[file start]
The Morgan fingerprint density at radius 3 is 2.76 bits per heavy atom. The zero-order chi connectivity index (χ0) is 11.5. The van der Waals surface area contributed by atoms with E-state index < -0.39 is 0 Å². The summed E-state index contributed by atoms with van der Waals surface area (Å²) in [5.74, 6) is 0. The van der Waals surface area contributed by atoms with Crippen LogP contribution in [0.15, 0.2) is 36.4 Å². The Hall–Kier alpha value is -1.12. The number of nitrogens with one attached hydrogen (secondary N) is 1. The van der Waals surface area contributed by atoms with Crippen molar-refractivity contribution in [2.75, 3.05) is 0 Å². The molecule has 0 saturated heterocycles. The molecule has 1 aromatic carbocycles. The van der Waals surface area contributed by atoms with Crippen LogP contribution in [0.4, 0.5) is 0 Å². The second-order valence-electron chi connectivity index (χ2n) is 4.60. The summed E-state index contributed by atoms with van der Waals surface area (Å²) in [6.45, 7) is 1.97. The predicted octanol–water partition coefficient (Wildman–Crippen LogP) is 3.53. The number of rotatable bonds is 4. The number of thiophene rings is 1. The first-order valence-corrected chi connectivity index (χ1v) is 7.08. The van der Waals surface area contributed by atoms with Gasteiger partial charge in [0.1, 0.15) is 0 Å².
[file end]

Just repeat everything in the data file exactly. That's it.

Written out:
The Morgan fingerprint density at radius 3 is 2.76 bits per heavy atom. The zero-order chi connectivity index (χ0) is 11.5. The van der Waals surface area contributed by atoms with E-state index < -0.39 is 0 Å². The summed E-state index contributed by atoms with van der Waals surface area (Å²) in [5.74, 6) is 0. The van der Waals surface area contributed by atoms with Crippen LogP contribution in [0.15, 0.2) is 36.4 Å². The Hall–Kier alpha value is -1.12. The number of nitrogens with one attached hydrogen (secondary N) is 1. The van der Waals surface area contributed by atoms with Crippen molar-refractivity contribution in [2.75, 3.05) is 0 Å². The molecule has 0 saturated heterocycles. The molecule has 1 aromatic carbocycles. The van der Waals surface area contributed by atoms with Crippen LogP contribution in [0.4, 0.5) is 0 Å². The second-order valence-electron chi connectivity index (χ2n) is 4.60. The summed E-state index contributed by atoms with van der Waals surface area (Å²) in [6.45, 7) is 1.97. The predicted octanol–water partition coefficient (Wildman–Crippen LogP) is 3.53. The number of rotatable bonds is 4. The number of thiophene rings is 1. The first-order valence-corrected chi connectivity index (χ1v) is 7.08. The van der Waals surface area contributed by atoms with Gasteiger partial charge in [0.1, 0.15) is 0 Å².